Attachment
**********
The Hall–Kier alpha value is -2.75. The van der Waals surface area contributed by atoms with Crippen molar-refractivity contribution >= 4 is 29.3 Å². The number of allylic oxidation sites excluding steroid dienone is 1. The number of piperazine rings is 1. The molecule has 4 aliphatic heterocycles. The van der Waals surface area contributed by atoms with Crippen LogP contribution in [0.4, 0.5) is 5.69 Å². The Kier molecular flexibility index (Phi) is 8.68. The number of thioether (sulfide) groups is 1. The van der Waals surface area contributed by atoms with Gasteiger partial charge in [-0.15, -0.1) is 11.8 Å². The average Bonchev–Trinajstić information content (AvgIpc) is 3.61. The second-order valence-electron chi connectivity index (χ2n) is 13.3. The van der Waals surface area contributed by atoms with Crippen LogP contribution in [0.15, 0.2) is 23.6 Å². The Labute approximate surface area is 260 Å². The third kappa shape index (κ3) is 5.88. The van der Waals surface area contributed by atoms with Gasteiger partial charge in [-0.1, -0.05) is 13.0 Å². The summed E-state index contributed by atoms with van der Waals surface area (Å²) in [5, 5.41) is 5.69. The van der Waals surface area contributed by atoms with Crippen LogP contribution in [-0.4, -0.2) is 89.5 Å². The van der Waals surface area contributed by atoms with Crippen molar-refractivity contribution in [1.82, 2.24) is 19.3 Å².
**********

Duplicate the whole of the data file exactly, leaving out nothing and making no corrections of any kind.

The Hall–Kier alpha value is -2.75. The van der Waals surface area contributed by atoms with Crippen molar-refractivity contribution >= 4 is 29.3 Å². The number of allylic oxidation sites excluding steroid dienone is 1. The number of piperazine rings is 1. The molecule has 4 aliphatic heterocycles. The van der Waals surface area contributed by atoms with Crippen LogP contribution in [0.4, 0.5) is 5.69 Å². The Kier molecular flexibility index (Phi) is 8.68. The number of thioether (sulfide) groups is 1. The van der Waals surface area contributed by atoms with Gasteiger partial charge in [-0.15, -0.1) is 11.8 Å². The average Bonchev–Trinajstić information content (AvgIpc) is 3.61. The second-order valence-electron chi connectivity index (χ2n) is 13.3. The van der Waals surface area contributed by atoms with Crippen LogP contribution in [0.15, 0.2) is 23.6 Å². The Labute approximate surface area is 260 Å². The third kappa shape index (κ3) is 5.88. The van der Waals surface area contributed by atoms with Gasteiger partial charge in [-0.1, -0.05) is 13.0 Å². The summed E-state index contributed by atoms with van der Waals surface area (Å²) in [5, 5.41) is 5.69. The van der Waals surface area contributed by atoms with Crippen LogP contribution in [-0.4, -0.2) is 89.5 Å². The van der Waals surface area contributed by atoms with Crippen molar-refractivity contribution in [1.82, 2.24) is 19.3 Å².